There’s no doubting China’s love for pigs. The country consumes half of the world’s pork, and imports a record amount of the meat on top of its own herd of 700 million pigs (link in Chinese). The government is so worried about wild swings in pork prices that it turns to a strategic pork reserve to keep prices stable if necessary. Now it has decided to let the market have a bigger say.
On March 24, the Dalian Commodity Exchange (DCE) launched China’s first official pork-price index with the help of the agricultural ministry, according to a statement (link in Chinese) on the exchange’s website.
Pork has a heavy influence on food prices in China, to the extent that inflation data is often joked as the “China Pig Index.” Pork prices are also historically volatile in the country, in part because the market is dominated by small-scale farmers who are highly sensitive to price swings, which also makes it harder to create a price index. When pork supply is high, farmers may react to a drop in prices by slaughtering pigs for meat rather than breeding more piglets, for example, which months down the line will result in a shortage of pork, sending prices high again.
The “lean-type pork price index” is based on data from 89 large-sized pork suppliers from across 16 regions in China, which account for 32% of the country’s supply, the exchange says. The index will update daily to reflect the nation’s spot pork-price. It also lays the foundation for introducing hog futures contracts in the near future, the exchange says, without specifying a launch date.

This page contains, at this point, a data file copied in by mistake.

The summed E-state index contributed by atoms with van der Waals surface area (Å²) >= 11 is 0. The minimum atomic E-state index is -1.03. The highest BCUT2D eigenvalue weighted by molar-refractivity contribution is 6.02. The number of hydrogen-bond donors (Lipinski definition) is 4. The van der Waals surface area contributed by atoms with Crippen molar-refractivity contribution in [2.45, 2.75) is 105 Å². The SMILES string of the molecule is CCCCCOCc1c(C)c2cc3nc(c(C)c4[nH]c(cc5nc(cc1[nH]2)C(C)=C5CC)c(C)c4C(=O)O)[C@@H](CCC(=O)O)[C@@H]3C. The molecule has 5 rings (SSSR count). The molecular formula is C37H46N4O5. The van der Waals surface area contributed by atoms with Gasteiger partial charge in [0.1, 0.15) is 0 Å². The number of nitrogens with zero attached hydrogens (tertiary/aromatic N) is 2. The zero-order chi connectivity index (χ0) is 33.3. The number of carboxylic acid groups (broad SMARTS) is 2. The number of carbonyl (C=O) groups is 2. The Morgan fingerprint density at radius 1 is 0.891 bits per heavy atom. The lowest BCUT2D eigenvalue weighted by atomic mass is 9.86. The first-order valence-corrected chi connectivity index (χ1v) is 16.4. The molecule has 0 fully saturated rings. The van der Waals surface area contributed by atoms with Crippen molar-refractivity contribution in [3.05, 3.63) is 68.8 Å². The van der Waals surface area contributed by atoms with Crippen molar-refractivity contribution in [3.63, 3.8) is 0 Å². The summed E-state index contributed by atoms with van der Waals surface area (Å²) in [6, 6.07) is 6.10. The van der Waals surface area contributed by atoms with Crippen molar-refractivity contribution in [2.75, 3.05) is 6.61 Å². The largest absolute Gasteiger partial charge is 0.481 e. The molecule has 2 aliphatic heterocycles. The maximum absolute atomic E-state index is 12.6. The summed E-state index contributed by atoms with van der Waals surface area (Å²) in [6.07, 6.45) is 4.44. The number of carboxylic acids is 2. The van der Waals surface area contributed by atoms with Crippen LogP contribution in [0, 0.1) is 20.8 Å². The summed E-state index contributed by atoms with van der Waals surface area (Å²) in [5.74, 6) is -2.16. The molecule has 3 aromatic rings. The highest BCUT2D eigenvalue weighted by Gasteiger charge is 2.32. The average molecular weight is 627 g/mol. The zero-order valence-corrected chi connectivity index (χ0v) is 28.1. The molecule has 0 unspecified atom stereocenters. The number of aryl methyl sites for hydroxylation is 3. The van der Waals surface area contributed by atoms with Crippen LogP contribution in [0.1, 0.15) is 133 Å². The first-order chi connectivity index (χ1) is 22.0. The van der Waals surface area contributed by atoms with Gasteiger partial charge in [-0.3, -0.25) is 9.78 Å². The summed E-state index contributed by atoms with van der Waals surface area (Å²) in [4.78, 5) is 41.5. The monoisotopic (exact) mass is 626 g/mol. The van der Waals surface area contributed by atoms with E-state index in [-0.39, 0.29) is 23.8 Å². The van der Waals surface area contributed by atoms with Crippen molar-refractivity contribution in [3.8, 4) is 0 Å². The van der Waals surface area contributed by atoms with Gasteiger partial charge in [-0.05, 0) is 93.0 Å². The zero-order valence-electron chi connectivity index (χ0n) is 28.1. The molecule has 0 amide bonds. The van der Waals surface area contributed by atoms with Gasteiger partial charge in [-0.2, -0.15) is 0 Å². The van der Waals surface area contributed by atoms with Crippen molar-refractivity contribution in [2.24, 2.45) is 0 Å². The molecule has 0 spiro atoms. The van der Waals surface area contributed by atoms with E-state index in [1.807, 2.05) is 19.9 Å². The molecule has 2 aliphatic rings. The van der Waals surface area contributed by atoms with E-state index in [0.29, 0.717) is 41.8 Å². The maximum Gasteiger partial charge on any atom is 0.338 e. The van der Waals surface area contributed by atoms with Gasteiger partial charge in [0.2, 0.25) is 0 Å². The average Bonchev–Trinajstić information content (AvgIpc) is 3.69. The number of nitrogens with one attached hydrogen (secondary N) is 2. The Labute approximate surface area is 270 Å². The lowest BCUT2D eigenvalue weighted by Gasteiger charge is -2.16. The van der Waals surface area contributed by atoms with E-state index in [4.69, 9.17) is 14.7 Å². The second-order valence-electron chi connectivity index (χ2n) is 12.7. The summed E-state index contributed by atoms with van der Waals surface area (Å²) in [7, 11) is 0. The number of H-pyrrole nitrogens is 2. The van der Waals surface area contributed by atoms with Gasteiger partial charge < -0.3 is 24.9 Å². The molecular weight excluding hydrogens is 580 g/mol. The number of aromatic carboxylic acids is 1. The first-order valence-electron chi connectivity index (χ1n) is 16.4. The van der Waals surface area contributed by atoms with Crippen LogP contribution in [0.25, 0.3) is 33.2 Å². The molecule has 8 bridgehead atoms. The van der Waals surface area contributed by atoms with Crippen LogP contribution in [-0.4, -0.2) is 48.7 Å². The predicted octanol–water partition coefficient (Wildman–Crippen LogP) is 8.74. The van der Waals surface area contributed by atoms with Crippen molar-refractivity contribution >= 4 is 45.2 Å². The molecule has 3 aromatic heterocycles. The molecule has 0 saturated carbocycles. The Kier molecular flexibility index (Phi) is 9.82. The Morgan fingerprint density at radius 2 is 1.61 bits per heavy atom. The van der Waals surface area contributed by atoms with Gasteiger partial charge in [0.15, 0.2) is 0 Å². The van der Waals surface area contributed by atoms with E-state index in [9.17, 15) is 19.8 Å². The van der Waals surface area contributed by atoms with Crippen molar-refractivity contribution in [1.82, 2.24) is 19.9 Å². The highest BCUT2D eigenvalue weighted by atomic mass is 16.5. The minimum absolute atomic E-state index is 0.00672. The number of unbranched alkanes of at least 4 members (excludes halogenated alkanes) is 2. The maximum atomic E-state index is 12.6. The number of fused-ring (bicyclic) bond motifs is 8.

A futures contract is an agreement to buy a commodity or another asset at a specific price but have it delivered and paid for at a later date. It allows buyers and sellers to hedge against risks. Speculators can also use derivatives like futures contracts to bet on price changes.
The Chicago Mercantile Exchange has the world’s most-traded hog futures. Bloomberg first reported last October that the DCE is planning to offer hog futures this year. A popular hog futures contract on the DCE could generate close to $3 trillion in trading value annually, 10 times the value of the animals traded each year in China, Jim Huang, CEO of China-America Commodities Data Analytics Inc., told the business newswire at the time.
China has been carefully rolling out new commodity-related financial products in recent years, amid concerns that speculators could cause price swings and push up commodity prices. Today (March 31) the DCE launched the country’s first exchange-traded commodity options product for soymeal, a key ingredient in tofu and animal feed.